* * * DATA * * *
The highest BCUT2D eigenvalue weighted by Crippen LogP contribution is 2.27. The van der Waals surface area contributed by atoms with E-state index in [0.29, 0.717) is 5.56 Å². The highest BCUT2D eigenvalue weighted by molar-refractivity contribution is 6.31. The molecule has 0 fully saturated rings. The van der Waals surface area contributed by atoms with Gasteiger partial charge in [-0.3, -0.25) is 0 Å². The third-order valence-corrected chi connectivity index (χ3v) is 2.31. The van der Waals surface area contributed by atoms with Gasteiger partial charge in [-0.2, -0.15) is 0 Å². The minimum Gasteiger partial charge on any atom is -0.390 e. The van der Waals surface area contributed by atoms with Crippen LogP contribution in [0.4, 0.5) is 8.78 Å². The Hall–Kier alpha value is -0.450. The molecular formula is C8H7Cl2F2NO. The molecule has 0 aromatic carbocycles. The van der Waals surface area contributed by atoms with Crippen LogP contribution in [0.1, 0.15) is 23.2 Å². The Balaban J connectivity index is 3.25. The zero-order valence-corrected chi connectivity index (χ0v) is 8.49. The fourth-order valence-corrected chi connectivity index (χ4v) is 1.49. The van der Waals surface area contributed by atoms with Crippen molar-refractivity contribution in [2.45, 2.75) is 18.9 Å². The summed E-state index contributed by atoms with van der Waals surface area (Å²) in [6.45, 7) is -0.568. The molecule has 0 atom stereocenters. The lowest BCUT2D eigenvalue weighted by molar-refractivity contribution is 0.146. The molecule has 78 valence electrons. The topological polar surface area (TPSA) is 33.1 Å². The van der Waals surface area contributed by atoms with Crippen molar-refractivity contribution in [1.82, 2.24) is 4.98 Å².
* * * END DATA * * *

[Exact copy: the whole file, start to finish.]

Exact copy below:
The highest BCUT2D eigenvalue weighted by Crippen LogP contribution is 2.27. The van der Waals surface area contributed by atoms with E-state index in [0.29, 0.717) is 5.56 Å². The highest BCUT2D eigenvalue weighted by molar-refractivity contribution is 6.31. The molecule has 0 fully saturated rings. The van der Waals surface area contributed by atoms with Gasteiger partial charge in [-0.3, -0.25) is 0 Å². The third-order valence-corrected chi connectivity index (χ3v) is 2.31. The van der Waals surface area contributed by atoms with Gasteiger partial charge in [-0.2, -0.15) is 0 Å². The minimum Gasteiger partial charge on any atom is -0.390 e. The van der Waals surface area contributed by atoms with Crippen LogP contribution in [0.4, 0.5) is 8.78 Å². The Hall–Kier alpha value is -0.450. The molecular formula is C8H7Cl2F2NO. The molecule has 0 aromatic carbocycles. The van der Waals surface area contributed by atoms with Crippen LogP contribution in [0.1, 0.15) is 23.2 Å². The Balaban J connectivity index is 3.25. The zero-order valence-corrected chi connectivity index (χ0v) is 8.49. The fourth-order valence-corrected chi connectivity index (χ4v) is 1.49. The van der Waals surface area contributed by atoms with Crippen molar-refractivity contribution in [2.45, 2.75) is 18.9 Å². The summed E-state index contributed by atoms with van der Waals surface area (Å²) in [6.45, 7) is -0.568. The molecule has 0 atom stereocenters. The lowest BCUT2D eigenvalue weighted by molar-refractivity contribution is 0.146. The molecule has 78 valence electrons. The topological polar surface area (TPSA) is 33.1 Å². The van der Waals surface area contributed by atoms with Crippen molar-refractivity contribution in [1.82, 2.24) is 4.98 Å².